All Astronautical Evolution posts in 2021:
All Astronautical Evolution posts in 2020:
Stellar Engines (August)
Cruising in Space (March)
All Astronautical Evolution posts in 2019:
The Holy Grail of Space (October)
Return to the Moon, 50 Years On (August)
SpaceX Dragon 2 Success (April)
Killing the Doomsday Fallacy (Feb.)
All Astronautical Evolution posts in 2018:
The Atheism Question (Oct.)
The Religion Question (Sept.)
I, Starship (June)
Back to 2017:
Comments by Alex Tolley (Oct.)
Elon Musk’s “Great Martian” (Oct.)
What is a Supercivilisation? (Aug.)
Back to 2016:
New in 2020:
2021: New space company Planetopolis…
2020: Cruising in Space…
2019: The Doomsday Fallacy, SpaceX successes…
2018: I, Starship, atheism versus religion, the Copernican principle…
2017: Mars, Supercivilisations, METI…
2016: Stragegic goal for manned spaceflight…
2015: The Pluto Controversy, Mars, SETI…
2014: Skylon, the Great Space Debate, exponential growth, the Fermi “paradox”…
2013: Manned spaceflight, sustainability, the Singularity, Voyager 1, philosophy, ET…
2012: Bulgakov vs. Clarke, starships, the Doomsday Argument…
2011: Manned spaceflight, evolution, worldships, battle for the future…
2010: Views on progress, the Great Sociology Dust-Up…
Index to essays – including:
The Great Sociology Debate (2011)
Building Selenopolis (2008)
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Planetopolis: Why Is a New Company Necessary?
Planetopolis – the project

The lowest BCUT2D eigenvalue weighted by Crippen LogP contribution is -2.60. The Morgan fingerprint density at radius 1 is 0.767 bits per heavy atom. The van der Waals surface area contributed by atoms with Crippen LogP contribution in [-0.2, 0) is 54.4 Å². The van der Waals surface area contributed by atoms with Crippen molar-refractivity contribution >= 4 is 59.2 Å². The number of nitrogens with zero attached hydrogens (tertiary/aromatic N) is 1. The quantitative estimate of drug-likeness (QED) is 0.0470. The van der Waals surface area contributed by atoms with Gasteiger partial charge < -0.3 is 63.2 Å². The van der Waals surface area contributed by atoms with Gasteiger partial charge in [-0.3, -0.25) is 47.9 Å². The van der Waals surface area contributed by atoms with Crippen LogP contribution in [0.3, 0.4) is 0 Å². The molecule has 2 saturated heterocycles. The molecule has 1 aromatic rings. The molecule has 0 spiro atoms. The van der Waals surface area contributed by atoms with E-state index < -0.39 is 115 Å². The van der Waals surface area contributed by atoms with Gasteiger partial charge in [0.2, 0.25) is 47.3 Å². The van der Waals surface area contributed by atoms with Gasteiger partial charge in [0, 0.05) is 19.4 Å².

I want to start the New Year by putting into practice a train of thought which has been impressing itself upon me in recent weeks.
Axiom: I wish to see a future of growth and progress for human civilisation, together with all the sciences that enlighten us and the technologies which make our lives so much easier than in the past.
This means: a future of expansion into the rest of the Solar System, given that the long-term survival of a high-population, high-tech industrial civilisation while confined on its home planet alone is highly dubious (as discussed in an earlier post).
The destination of the human journey after the next few centuries will either look like Star Trek, or it will look like Game of Thrones – this seems to be the unavoidable consequence of the currently unstable state of our civilisation (as discussed in another earlier post).
The most plausible location for the first permanent, self-sustaining extraterrestrial human settlement is Mars, given that surface conditions there are the least extremely dreadful compared with the worst conditions found anywhere on Earth. (It doesn’t matter if it turns out to be somewhere else – the Moon, or an O’Neill colony: we’ll run with Mars for the present, as it’s the focus of attention of the one venture worldwide which has a non-zero chance of actually making something happen.)
People have a pretty good idea by now of what an astronaut exploration mission to Mars would look like, with high-fidelity simulations being conducted in remote locations on Earth by NASA/University of Hawaii, the Mars Society, and others.
A permanent settlement would be a different matter! –
The question has to be faced: if the supply line from Earth was cut for any reason in the decades after its foundation, would the colony still be able to survive?
The only way to get an answer before committing a huge effort to such a leap into the unknown is, again, through a simulation on Earth. This is why we need a programme of high-tech, progressively more remote, more permanent and more self-sufficient human settlements in desert locations on Earth itself.